opa!

Offline Qnsnative

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Re: world cup bloggers
« Reply #4 on: June 29, 2006, 11:56:10 PM »
to be or not to be: Germany v. Argentina
blog # five

I love this Monday morning quarterback stuff….it just makes me feel so smart and special all over!! But this time acting on the advice of my shrink (not really) I’ve decided to put an end to this charade of self-indulgence and speak before the actual game(s) are played. So here we go, it's Germany v. Argentina:

I like my momentum theory (see previous blog) and am willing to put it to a test with these two. Germany keeps on keeping on mostly by feeding off their wining ways and subsequent joy of their home-crowd. Their team chemistry has really benefited insofar as they have not lost any games or fallen behind in the score (which makes me skeptical of how they will respond if down by a goal or two) and their play showed exponential improvement in the Sweden game. I was impressed! I admit it. But where does my momentum theory leave Argentina then? Well in not so good of a place if we were to judge them from their last (Mexico) game: flat, uninspiring, predictable and dare I say somewhat daunted. Yes, I know most mortals were keen to jump on the Argentina and every other bandwagon that rolled through this world cup early on during the group stage matches, but this is “win or go home” territory and there are no Saudi Arabias or Kosta Ricas left to showcase one’s “greatness” on. Thus, if team psychology from the previous game is any indication Argentina will have a tough time against the home team tomorrow. That having been said, I do expect that a seasoned and experienced team like Argentina will arrive on the field with added urgency and focus and that the game will be a close one with possible lead changes between the two teams and very likely an overtime or penalty kicks decision.

It would not surprise me if we saw a 2-2 tie in regulation with both teams giving it their all and rewarding fans with heart and bravado during the match. I really do wish that players like Mesi and Tevez from Argentina would start though, rather than come off the bench, simply because they produce so much energy on the pitch and accelerate the pace and rhythm of the game so well. Their presence would allow for more goal chances and perhaps a more attacking friendly style. But the Argentinean coach is obviously not crazy and thus unconcerned with wishful fantasies about exciting, fast paced football and more interested in winning the cup. Argentina will likely start more conservatively than the Germans. I do expect more pressure by the later early on, which can help to make the game exciting still since the Argentina team has the potential for dangerous counter attacks and could score first. In such an instance we will surely see a more anxious yet entertaining game. My prediction is Germany wins: I love tango but Maradona will only be in the stands not on the field and I am still in disbelief over how fast the Germans were running in that Sweden game (I mean did they take something before the game or what?) as well as how flawless and strong their passing game was.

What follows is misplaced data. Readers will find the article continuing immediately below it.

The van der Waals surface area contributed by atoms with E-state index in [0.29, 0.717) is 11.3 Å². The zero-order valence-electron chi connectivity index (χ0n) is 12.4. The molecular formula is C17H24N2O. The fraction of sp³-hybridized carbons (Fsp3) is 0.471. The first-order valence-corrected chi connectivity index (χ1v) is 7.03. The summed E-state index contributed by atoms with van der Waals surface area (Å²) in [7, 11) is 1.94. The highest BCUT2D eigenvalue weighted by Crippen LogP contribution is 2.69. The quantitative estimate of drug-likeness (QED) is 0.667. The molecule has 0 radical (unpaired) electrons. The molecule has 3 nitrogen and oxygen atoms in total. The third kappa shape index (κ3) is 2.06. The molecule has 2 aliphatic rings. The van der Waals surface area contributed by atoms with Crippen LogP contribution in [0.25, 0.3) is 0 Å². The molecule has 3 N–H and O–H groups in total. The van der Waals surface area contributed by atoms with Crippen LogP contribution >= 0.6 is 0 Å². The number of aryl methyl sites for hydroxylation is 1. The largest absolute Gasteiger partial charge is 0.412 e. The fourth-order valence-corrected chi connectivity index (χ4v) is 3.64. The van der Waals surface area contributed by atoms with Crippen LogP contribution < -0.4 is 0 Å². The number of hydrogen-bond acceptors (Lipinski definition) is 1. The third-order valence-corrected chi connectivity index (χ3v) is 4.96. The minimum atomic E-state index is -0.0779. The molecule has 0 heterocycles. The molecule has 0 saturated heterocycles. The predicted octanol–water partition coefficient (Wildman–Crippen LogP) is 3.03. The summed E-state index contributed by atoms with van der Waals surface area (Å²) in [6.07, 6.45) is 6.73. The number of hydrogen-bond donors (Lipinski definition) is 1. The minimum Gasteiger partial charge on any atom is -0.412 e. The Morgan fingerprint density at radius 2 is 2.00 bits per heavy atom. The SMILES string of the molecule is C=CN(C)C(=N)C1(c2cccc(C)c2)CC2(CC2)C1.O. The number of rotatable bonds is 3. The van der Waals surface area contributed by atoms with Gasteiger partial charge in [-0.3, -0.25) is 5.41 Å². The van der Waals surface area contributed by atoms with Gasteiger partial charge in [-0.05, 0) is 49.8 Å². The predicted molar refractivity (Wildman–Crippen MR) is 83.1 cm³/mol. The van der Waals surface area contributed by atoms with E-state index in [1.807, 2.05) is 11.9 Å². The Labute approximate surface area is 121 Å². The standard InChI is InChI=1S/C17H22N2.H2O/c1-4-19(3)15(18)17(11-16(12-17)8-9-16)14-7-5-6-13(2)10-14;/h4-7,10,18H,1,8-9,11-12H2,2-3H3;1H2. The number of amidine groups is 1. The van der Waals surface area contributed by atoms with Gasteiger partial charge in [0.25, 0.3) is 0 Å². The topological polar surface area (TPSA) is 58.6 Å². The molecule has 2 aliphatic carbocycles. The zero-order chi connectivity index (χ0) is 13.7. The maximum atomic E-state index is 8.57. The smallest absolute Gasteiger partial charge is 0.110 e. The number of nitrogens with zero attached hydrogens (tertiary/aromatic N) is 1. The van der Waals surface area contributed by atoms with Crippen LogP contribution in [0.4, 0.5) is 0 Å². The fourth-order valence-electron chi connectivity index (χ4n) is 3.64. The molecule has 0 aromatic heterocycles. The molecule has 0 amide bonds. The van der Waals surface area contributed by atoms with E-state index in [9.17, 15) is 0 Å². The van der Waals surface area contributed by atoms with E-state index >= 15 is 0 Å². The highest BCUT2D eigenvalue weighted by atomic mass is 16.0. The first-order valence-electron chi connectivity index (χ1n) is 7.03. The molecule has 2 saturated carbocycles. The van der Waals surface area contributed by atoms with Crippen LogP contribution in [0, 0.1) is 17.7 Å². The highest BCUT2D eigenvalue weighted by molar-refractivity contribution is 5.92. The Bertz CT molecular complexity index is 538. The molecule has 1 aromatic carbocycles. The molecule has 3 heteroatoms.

As far as the Italy/Ukraine game is concerned I really wish FIFA would enact a rule against boring soccer play so that we wouldn’t have to waste our time with such games and instead I propose that we could just watch the Brazilian team practice…. or something like that. Needless to say of course that I hope I am dead wrong and that it turns out to be an ultra exciting game, but please don’t forget to exhale people………
opa!

Offline Qnsnative

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Re: world cup bloggers
« Reply #5 on: July 01, 2006, 11:16:19 AM »
ungodly machinations
blog 6

Man what a pain in the ass it is to write a predicto-blogs prior to games. I just couldn’t enjoy the match thinking that my prediction totally sucked cause Germany sucked (big time) and Argentina was simply THE better team (clearly). I so wanted to root for the team Che Guevara would want to win but couldn’t help to feel terrified that I’d be sooo off about the German team…gosh they were terrible…..very suspicious how vastly their level of play had changed for the worst since the Sweden game. Anyway, never doing it again! From now on blogs only after games….well except this one last time…I mean I can’t resist…I just have a feeling that a huuuuuge upset is brewing in the underworld and Haydes himself might intervene to oust Brazil (how dare I go against God) from the tournament.

I just have a feeling that Zidan has sold his soul for one last taste of (world cup) immortality in this physical plane and will rally his French teammates to a seismic, tectonic, momentous realignment of order in the football universe. I mean can you imagine the panic that’ll strike Latin America if both Brazil and Argentina are “eliminated” by ungodly machinations i.e. penalty kicks? My God! Trade and commerce will cease, armies will be mobilized, the two continents will never speak to each other again………..hey listen I maybe Euro by birth but when it comes to football God is with Brazil and when Her will is upended biblical s___ happens….but no one can imagine a world without this particular Brazilian team sitting at the throne of world football (well no one except the remaining teams) but voodoo is voodoo and it’s been reported that Zidan took a quick overnight flight to Haiti yesterday so we’ll see…